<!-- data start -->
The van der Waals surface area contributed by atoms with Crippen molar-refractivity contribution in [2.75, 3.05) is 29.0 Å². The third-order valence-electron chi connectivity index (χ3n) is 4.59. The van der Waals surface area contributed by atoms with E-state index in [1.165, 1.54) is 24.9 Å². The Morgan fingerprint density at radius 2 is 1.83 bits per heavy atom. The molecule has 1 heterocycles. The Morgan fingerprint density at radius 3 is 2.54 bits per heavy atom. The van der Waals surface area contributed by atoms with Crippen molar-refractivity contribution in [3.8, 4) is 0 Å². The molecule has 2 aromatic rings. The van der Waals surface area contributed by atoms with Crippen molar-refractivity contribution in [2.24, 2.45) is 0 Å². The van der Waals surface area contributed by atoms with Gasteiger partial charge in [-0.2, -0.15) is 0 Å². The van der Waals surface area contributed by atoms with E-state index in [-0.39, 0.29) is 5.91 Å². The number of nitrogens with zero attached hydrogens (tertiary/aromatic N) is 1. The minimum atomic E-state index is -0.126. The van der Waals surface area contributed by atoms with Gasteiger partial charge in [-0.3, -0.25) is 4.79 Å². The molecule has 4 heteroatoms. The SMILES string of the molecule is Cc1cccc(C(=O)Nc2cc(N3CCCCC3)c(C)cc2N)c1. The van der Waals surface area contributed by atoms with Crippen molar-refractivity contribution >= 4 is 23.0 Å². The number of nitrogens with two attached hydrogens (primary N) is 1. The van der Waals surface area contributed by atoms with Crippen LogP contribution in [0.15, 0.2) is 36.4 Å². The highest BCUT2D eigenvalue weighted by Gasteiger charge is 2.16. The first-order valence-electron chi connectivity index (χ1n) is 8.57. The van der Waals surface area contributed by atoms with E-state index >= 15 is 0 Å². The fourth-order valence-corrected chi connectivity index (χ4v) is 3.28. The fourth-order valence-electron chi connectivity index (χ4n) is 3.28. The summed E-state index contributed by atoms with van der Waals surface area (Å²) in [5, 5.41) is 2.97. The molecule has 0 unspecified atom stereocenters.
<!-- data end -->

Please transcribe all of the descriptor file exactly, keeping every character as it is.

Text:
The van der Waals surface area contributed by atoms with Crippen molar-refractivity contribution in [2.75, 3.05) is 29.0 Å². The third-order valence-electron chi connectivity index (χ3n) is 4.59. The van der Waals surface area contributed by atoms with E-state index in [1.165, 1.54) is 24.9 Å². The Morgan fingerprint density at radius 2 is 1.83 bits per heavy atom. The molecule has 1 heterocycles. The Morgan fingerprint density at radius 3 is 2.54 bits per heavy atom. The van der Waals surface area contributed by atoms with Crippen molar-refractivity contribution in [3.8, 4) is 0 Å². The molecule has 2 aromatic rings. The van der Waals surface area contributed by atoms with Crippen molar-refractivity contribution in [2.24, 2.45) is 0 Å². The van der Waals surface area contributed by atoms with Gasteiger partial charge in [-0.2, -0.15) is 0 Å². The van der Waals surface area contributed by atoms with E-state index in [-0.39, 0.29) is 5.91 Å². The number of nitrogens with zero attached hydrogens (tertiary/aromatic N) is 1. The minimum atomic E-state index is -0.126. The van der Waals surface area contributed by atoms with Gasteiger partial charge in [-0.3, -0.25) is 4.79 Å². The molecule has 4 heteroatoms. The SMILES string of the molecule is Cc1cccc(C(=O)Nc2cc(N3CCCCC3)c(C)cc2N)c1. The van der Waals surface area contributed by atoms with Crippen molar-refractivity contribution >= 4 is 23.0 Å². The number of nitrogens with two attached hydrogens (primary N) is 1. The van der Waals surface area contributed by atoms with Crippen LogP contribution in [0.15, 0.2) is 36.4 Å². The highest BCUT2D eigenvalue weighted by Gasteiger charge is 2.16. The first-order valence-electron chi connectivity index (χ1n) is 8.57. The van der Waals surface area contributed by atoms with E-state index >= 15 is 0 Å². The fourth-order valence-corrected chi connectivity index (χ4v) is 3.28. The fourth-order valence-electron chi connectivity index (χ4n) is 3.28. The summed E-state index contributed by atoms with van der Waals surface area (Å²) in [5, 5.41) is 2.97. The molecule has 0 unspecified atom stereocenters.